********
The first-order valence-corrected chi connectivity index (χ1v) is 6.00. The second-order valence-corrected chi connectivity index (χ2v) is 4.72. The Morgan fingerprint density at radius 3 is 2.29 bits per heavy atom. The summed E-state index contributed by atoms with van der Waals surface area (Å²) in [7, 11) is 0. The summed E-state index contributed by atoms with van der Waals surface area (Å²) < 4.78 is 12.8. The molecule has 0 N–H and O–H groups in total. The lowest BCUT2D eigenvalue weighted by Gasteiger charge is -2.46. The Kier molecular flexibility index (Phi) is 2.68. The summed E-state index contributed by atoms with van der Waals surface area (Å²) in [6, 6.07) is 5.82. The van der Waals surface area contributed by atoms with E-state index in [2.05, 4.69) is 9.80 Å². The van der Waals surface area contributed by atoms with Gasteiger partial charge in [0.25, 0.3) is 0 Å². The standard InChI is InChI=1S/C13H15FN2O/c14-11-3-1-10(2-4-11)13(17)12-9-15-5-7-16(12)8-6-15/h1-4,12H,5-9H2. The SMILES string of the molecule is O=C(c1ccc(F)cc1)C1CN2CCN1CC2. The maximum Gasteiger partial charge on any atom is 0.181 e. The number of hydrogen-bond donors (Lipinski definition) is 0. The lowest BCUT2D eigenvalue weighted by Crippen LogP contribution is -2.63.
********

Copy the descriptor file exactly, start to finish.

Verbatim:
The first-order valence-corrected chi connectivity index (χ1v) is 6.00. The second-order valence-corrected chi connectivity index (χ2v) is 4.72. The Morgan fingerprint density at radius 3 is 2.29 bits per heavy atom. The summed E-state index contributed by atoms with van der Waals surface area (Å²) in [7, 11) is 0. The summed E-state index contributed by atoms with van der Waals surface area (Å²) < 4.78 is 12.8. The molecule has 0 N–H and O–H groups in total. The lowest BCUT2D eigenvalue weighted by Gasteiger charge is -2.46. The Kier molecular flexibility index (Phi) is 2.68. The summed E-state index contributed by atoms with van der Waals surface area (Å²) in [6, 6.07) is 5.82. The van der Waals surface area contributed by atoms with E-state index in [2.05, 4.69) is 9.80 Å². The van der Waals surface area contributed by atoms with Gasteiger partial charge in [0.25, 0.3) is 0 Å². The standard InChI is InChI=1S/C13H15FN2O/c14-11-3-1-10(2-4-11)13(17)12-9-15-5-7-16(12)8-6-15/h1-4,12H,5-9H2. The SMILES string of the molecule is O=C(c1ccc(F)cc1)C1CN2CCN1CC2. The maximum Gasteiger partial charge on any atom is 0.181 e. The number of hydrogen-bond donors (Lipinski definition) is 0. The lowest BCUT2D eigenvalue weighted by Crippen LogP contribution is -2.63.